Stories in Texas

The Making of a Million

A pond surrounded by trees and towering plateaus is illuminated by fireflies and stars.

Celebrating the protection of 1 million acres in Texas.

Protecting the Lone Star State Twilight falls at Independence Creek Preserve in West Texas. © Kenny Braun

The Making of a Million (7:07) TNC has now protected 1 million acres of land across the Lone Star State. Yet, our work is far from over, and the choices we make now will have resounding impacts far beyond our borders for centuries and generations to come.

The Nature Conservancy has been conserving the lands and waters on which all life depends since 1964 in Texas. For 60 years, we've worked collaboratively across the state to ensure that our treasured landscapes, rivers, wildlife and ways of life don’t fade into Texas lore and legend. Our conservation initiatives are also addressing the challenges posed by a changing climate, habitat loss and increasing pressure on natural resources. Together, these efforts have helped protect many of the places cherished by Texans for generations, from the Davis Mountains of West Texas to the limestone caves of the Hill Country to the towering pineywoods in the East.

Thanks to the help of countless partners and supporters, we’ve hit a momentous milestone: the protection of 1 million acres in Texas—and in a state where 95% of land is privately owned, that's a big deal.

1 Million Acres

The Nature Conservancy in Texas

  • Graphic icon of a river lined with trees.


    We've assisted partners and agencies in preserving 458,000 acres of land across Texas, including 34 Texas state and national parks.

  • Graphic icon of trees protected by a surrounding fence.


    TNC owns and manages 37 nature preserves and properties in Texas, equaling 108,000 acres of stewarded lands and waters.

  • Graphic icon of two hands in a handshake.


    We've worked with landowners, ranchers and farmers to safeguard 434,000 acres through conservation easements.

Not Just a Number

How big is a million acres, you may wonder? Three times the size of the city of San Antonio, larger still than the city of Philadelphia and even bigger than the entire state of Rhode Island. But perhaps more important than the size are the thousands of plants and wildlife species, millions of acre-feet of water and hundreds of ranches, parks and scenic places now preserved for future generations of Texans. Within this mosaic of protected lands are TNC's nature preserves and properties, countless conservation easements and several iconic Texas state and national parks—all safeguarded so that people across the state can explore, enjoy or benefit from nature today.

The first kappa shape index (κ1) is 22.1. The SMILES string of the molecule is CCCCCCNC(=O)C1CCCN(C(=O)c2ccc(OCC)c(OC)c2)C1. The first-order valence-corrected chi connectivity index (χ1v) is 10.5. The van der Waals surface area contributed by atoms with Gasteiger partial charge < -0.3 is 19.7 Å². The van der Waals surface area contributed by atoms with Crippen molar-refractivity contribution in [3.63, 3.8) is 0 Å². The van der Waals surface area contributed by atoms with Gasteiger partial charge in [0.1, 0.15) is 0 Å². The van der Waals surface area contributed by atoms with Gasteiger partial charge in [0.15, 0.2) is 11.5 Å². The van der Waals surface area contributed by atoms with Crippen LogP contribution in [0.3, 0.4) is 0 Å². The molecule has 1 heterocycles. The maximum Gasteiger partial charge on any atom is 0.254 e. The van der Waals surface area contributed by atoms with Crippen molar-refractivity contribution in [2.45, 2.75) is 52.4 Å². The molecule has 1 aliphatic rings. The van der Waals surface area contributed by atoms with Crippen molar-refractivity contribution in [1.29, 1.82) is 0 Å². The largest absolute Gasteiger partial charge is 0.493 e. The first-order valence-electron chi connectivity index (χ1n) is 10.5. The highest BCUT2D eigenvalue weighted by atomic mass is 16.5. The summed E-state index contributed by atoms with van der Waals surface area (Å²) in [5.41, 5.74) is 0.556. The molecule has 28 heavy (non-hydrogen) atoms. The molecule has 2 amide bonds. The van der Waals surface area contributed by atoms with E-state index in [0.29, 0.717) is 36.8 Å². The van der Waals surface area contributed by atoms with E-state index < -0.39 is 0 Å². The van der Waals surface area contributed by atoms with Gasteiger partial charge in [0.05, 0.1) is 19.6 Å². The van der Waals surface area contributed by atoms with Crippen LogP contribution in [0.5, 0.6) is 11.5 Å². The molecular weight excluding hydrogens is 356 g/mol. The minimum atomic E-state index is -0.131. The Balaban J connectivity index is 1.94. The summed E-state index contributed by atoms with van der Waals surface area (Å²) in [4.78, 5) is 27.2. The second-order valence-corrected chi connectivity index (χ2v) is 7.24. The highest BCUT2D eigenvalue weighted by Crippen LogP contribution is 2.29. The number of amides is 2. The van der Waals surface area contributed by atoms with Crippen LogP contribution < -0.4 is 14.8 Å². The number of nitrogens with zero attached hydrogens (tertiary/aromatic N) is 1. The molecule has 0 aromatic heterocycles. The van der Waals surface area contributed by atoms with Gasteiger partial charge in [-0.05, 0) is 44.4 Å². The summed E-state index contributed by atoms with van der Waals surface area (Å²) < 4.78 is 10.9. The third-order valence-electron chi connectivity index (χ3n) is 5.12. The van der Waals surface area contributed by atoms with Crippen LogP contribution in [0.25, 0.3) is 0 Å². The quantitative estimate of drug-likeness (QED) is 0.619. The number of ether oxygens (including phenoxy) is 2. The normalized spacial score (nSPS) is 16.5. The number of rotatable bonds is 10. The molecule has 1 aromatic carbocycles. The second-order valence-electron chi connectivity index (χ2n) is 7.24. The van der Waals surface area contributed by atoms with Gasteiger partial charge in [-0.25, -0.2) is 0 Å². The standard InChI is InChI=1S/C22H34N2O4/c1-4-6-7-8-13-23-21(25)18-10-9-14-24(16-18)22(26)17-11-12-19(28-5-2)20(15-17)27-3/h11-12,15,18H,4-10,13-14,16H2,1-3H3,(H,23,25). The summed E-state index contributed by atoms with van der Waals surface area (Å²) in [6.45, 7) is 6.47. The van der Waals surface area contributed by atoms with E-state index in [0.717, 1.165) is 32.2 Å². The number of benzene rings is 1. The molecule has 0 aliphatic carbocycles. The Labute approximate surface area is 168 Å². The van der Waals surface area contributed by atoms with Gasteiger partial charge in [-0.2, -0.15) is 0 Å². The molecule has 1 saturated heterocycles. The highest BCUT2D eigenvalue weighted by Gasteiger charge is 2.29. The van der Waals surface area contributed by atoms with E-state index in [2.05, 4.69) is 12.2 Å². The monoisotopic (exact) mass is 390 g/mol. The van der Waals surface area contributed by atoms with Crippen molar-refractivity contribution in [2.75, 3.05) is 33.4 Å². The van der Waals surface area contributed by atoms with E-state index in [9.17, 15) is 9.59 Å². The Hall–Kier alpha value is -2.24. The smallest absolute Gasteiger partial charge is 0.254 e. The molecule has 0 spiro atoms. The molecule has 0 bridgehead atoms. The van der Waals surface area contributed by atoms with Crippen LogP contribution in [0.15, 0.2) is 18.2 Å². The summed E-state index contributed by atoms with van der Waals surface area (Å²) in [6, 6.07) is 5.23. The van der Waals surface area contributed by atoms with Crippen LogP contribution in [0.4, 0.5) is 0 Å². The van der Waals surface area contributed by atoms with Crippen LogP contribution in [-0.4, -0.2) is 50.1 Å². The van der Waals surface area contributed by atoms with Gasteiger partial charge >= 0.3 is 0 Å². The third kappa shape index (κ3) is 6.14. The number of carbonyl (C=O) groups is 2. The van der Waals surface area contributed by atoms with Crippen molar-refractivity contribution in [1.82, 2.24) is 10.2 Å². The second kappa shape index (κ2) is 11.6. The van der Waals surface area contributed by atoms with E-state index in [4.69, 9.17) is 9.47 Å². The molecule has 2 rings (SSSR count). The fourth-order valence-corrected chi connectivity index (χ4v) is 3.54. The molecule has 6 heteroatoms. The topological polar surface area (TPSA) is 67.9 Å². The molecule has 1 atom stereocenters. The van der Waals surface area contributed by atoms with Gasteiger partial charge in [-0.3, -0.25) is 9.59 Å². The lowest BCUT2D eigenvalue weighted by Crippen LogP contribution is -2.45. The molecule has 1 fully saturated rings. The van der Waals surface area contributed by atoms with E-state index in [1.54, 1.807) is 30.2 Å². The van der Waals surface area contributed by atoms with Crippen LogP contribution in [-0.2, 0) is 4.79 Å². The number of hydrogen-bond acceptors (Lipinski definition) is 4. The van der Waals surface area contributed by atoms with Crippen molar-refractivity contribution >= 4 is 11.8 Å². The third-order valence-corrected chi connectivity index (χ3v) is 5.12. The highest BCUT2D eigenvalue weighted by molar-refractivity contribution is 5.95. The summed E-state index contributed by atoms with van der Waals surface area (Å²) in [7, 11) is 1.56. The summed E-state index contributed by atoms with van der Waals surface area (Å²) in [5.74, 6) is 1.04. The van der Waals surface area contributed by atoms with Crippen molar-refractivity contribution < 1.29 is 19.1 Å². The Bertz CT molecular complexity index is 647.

Places We Protect

From our first 2,600-acre acquisition of native coastal prairie in 1965 to our transfer of 57,000 acres to Big Bend National Park, our conservation roots run deep. Explore many of the private and public places we've protected throughout Texas!

See all the places we protect
Brown stacked mountains rise toward a blue sky.
A man stands on the edge of a river lined with orange trees covered in moss.
A sunset reflects in a blue stream dotted with boulders as towering plateaus loom in the background.
A road lined with dense green forest.
Three women and one man stand in a plant nursery, placing green seedlings in crates from where they grow on a table.
A woman sits at the top of a rocky mountain covered in grass as numerous mountains rise and fall in the background.
Sand dunes covered in grass line blue ocean waters with white, frothy waves.
Towering limestone boulders line a pool of clear water.
Two women stand in a field of tall yellow flowers taking pictures with their phones.
A tall rounded pink boulder rises up toward a blue sky.

Our Work Has Just Begun

While it’s important to pause and commemorate this incredible accomplishment, there’s still an urgent need to do much more. We already have our sights set on big opportunities to further preserve the natural places, working lands and wildlife habitat we love. The growth of our state is inevitable, and as climate change impacts us all, we must support smarter solutions and more resilient development for the benefit of people and nature. Through innovative conservation practices, strategic partnerships and community engagement, we can continue to protect the next million acres and beyond.

Tall mountains rise behind a winding river lined with bushes and trees.
Texas Land and Water The Rio Grande runs through Big Bend National Park and serves as the international boundary between Mexico and the United States for more than 1,000 miles. © Tim Speer/TNC Photo Contest 2019